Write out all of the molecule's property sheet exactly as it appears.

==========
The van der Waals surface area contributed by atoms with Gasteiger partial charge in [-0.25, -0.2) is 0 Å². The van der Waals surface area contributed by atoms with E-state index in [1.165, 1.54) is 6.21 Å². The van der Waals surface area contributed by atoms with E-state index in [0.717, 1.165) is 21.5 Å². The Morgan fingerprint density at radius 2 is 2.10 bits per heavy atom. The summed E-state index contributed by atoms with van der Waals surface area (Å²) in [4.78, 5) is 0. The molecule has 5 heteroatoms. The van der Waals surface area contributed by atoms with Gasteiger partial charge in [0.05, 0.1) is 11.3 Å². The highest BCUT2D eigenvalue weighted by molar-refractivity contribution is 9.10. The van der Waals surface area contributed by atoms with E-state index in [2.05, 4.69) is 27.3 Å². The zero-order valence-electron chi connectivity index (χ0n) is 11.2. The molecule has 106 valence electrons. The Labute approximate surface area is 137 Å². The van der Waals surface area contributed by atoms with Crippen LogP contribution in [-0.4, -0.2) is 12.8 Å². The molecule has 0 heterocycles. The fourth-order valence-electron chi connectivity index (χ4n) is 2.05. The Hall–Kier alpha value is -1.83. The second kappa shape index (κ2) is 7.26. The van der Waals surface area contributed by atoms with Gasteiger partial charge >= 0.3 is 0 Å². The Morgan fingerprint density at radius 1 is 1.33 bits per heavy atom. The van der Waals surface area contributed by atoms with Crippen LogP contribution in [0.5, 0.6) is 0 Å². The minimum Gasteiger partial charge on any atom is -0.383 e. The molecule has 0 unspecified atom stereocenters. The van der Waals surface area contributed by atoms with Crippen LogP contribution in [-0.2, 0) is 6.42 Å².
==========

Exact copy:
The van der Waals surface area contributed by atoms with Gasteiger partial charge in [-0.25, -0.2) is 0 Å². The van der Waals surface area contributed by atoms with E-state index in [1.165, 1.54) is 6.21 Å². The van der Waals surface area contributed by atoms with E-state index in [0.717, 1.165) is 21.5 Å². The Morgan fingerprint density at radius 2 is 2.10 bits per heavy atom. The summed E-state index contributed by atoms with van der Waals surface area (Å²) in [4.78, 5) is 0. The molecule has 5 heteroatoms. The van der Waals surface area contributed by atoms with Gasteiger partial charge in [0.05, 0.1) is 11.3 Å². The highest BCUT2D eigenvalue weighted by molar-refractivity contribution is 9.10. The van der Waals surface area contributed by atoms with E-state index in [2.05, 4.69) is 27.3 Å². The zero-order valence-electron chi connectivity index (χ0n) is 11.2. The molecule has 106 valence electrons. The Labute approximate surface area is 137 Å². The van der Waals surface area contributed by atoms with Crippen LogP contribution in [-0.4, -0.2) is 12.8 Å². The molecule has 0 heterocycles. The fourth-order valence-electron chi connectivity index (χ4n) is 2.05. The Hall–Kier alpha value is -1.83. The second kappa shape index (κ2) is 7.26. The van der Waals surface area contributed by atoms with Gasteiger partial charge >= 0.3 is 0 Å². The Morgan fingerprint density at radius 1 is 1.33 bits per heavy atom. The van der Waals surface area contributed by atoms with Crippen LogP contribution in [0.5, 0.6) is 0 Å². The minimum Gasteiger partial charge on any atom is -0.383 e. The molecule has 0 unspecified atom stereocenters. The van der Waals surface area contributed by atoms with Crippen LogP contribution in [-0.2, 0) is 6.42 Å².